The model has proven to translate into metropolitan communities and is now one of the fastest growing banking networks in Australia. As of 30 September 2014, the Community Bank branch network has grown to 305 branches with 1544 staff members, 1911 directors, and over 1 million accounts. In social impact, the work has resulted in $134.7 million in donations to local groups and projects. And on the business side the program has yielded $26.8 billion in volume footings and $37 million paid in dividends to 73,182 shareholders.
What are you learning about measuring the link between social and business value?
Well, our employees have a phrase: “Good for business, Good for community.” So they’re seeing a strong link! The bank has been able to rapidly accelerate its distribution footprint because our community partners provide the capital needed to establish their branch. We have also been able to open in communities we would have had no hope of servicing under a traditional banking model. That’s because customers have a big incentive to bank with Bendigo because they are also likely to be shareholders of the local company that owns the Community Bank® franchise. Thus, we generate a far higher market share than we would have acting alone. Bendigo has $26 billion of Community Bank® business on its books it otherwise could not have accessed.
We have ample data and examples to show how communities have benefitted from owning a Community Bank. In raw numbers, our community partners have distributed over $130 million in profits to local projects and causes. They have built – or seed-funded – community halls, aged care facilities, medial practices and parks. They have bought community buses, fire trucks, rescue equipment and kitchen facilities. They have funded scholarships and hundreds of sponsorships of clubs and associations.
Less tangible, but nonetheless real, is the impact Community Bank has had on community morale. Many of our communities had been ‘written out of the script’ by service providers and were withering on the vine. Today, they are in most part revitalised. Main streets once populated with abandoned stores are now repopulated with people shopping at newly leased premises. Through training local Community Bank directors, the bank has been able to inject capability and collaborative skills into these towns and suburbs, re-equipping them to deal from a position of financial strength with corporations and government to ensure they receive their fair share of public funding and attention. In the recent words of one community member: “Bendigo Bank has this resource to empower community groups to establish things in their community for the good of the whole community.”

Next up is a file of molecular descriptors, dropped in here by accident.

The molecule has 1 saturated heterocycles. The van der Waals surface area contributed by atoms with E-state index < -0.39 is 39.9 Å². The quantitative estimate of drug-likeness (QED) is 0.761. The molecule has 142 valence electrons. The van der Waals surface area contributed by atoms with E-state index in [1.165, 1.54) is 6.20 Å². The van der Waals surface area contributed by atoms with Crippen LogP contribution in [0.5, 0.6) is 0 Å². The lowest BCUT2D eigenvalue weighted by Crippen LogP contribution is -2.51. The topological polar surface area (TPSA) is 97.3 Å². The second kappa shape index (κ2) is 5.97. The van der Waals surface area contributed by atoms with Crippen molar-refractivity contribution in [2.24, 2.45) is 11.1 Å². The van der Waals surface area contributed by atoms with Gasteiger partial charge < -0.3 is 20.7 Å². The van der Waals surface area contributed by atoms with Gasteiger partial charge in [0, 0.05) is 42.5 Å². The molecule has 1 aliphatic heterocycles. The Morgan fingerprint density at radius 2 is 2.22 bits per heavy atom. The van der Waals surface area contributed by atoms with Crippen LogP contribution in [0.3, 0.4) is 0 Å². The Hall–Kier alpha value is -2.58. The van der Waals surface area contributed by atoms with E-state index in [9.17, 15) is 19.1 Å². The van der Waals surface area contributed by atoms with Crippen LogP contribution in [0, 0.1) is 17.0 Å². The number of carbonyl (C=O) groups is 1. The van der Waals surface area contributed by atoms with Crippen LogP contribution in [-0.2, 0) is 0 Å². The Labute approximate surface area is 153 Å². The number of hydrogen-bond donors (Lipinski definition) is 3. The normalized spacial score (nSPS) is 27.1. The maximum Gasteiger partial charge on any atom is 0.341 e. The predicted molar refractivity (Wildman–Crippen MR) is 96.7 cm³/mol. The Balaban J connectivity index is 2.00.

Community Bank is a business model that is very much a social model as well. We have always maintained that successful customers and successful communities create a successful bank – in that order – and we are seeing it at work.
What’s the biggest challenge that you’ve faced in implementing shared value? What opportunities do you see on the horizon to overcome it, whether alone or in partnership with collaborators?
Our biggest challenge was an internal one: None of our people had ever contemplated our customers as being formal partners in our business. Now that Community Bank is successful, it is easy to forget how confronting its notion would have been to rusted-on, old-fashioned bankers for whom the bank was always the power player. Not only did our staff need to learn a new way, they had in some respects to forget old ways. For this reason, we began implementing Community Bank® in its own silo, to protect it from internal critics or doubters who might even unwittingly have sabotaged its development. It didn’t take long to win people over – the early successes took care of that – but it was our biggest challenge.
More broadly, our challenge is to work collaboratively with the 2000-odd directors who represent the 220 companies who own the Community Bank franchises. That can be tough. They represent their community and often have parochial goals that occasionally might not align with Bendigo’s. They’re also wrestling with the complexities of banking margins and revenues, and of course there are those many day-to-day business issues around properties, services, products, marketing and so on. Dealing with all those potential issues requires of our people understanding and patience, but more so a genuine desire to work collaboratively with our partners. Generally we get it right, but it requires constant attention from management. At the end of the day, these communities were always a stakeholder in our business, part of what we’ve done is just formalize that!